Schizotypal Personality Disorder
What Causes Schizotypal Personality Disorder?
Genetics may play some role in the development of schizotypal personality disorder. This disorder is more common in relatives of people with schizophrenia and typically develops in early adulthood. Inborn temperament, coupled with a person's unique reactions to life events, relationships in early life, and development of coping strategies likely together contribute importantly to the formation of personality during childhood and adolescence, and its abnormal development.
How Is Schizotypal Personality Disorder Diagnosed?
If symptoms are present, a health care professional will begin an evaluation by performing a complete medical history and physical exam. Although there are no lab tests to specifically diagnose personality disorders, the doctor might use various diagnostic tests to rule out physical illness as the cause of the symptoms.
If the doctor finds no physical reason for the symptoms, he or she might refer the person to a psychiatrist or psychologist, health care professionals who are specially trained to diagnose and treat mental illnesses. Psychiatrists and psychologists use specially designed interview and assessment tools to evaluate someone for a personality disorder.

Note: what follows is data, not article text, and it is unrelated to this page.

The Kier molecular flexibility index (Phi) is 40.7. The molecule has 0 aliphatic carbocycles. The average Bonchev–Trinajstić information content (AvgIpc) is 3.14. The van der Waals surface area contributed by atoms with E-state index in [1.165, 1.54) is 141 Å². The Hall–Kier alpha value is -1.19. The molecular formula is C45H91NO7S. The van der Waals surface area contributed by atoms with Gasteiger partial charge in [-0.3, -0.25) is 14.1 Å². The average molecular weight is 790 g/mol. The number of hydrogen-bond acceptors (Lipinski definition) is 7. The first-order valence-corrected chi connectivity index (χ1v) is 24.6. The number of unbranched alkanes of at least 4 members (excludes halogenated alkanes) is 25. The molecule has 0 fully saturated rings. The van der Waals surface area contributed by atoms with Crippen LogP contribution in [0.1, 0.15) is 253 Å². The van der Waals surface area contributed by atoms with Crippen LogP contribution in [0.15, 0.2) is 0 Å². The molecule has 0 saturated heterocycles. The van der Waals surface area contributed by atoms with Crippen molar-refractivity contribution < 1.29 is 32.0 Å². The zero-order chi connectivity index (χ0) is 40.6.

How Is Schizotypal Personality Disorder Treated?
People with schizotypal personality disorder rarely seek treatment for the disorder itself. When they do seek treatment, it most often is due to a related disorder, such as depression or anxiety.
Psychotherapy -- a form of counseling -- is the form of treatment most often used. The goal of therapy is to help a person change his or her interpersonal styles, expectations, coping patterns, and habits of thinking and behavior, in order to develop more appropriate and effective social skills. Through treatment, people with this disorder can often be taught to recognize when they are distorting reality.
People with schizotypal personality disorder who also suffer from another disorder, such as anxiety or depression, might benefit from medication, such as an antidepressant or anti-anxiety drug. In some instances, especially at times of crises or extreme stress, severe symptoms might develop, requiring a brief period of hospitalization. However, medications are usually not the main focus of treatment for personality disorders.
Treatment for people with this disorder is most effective when family members are involved and supportive.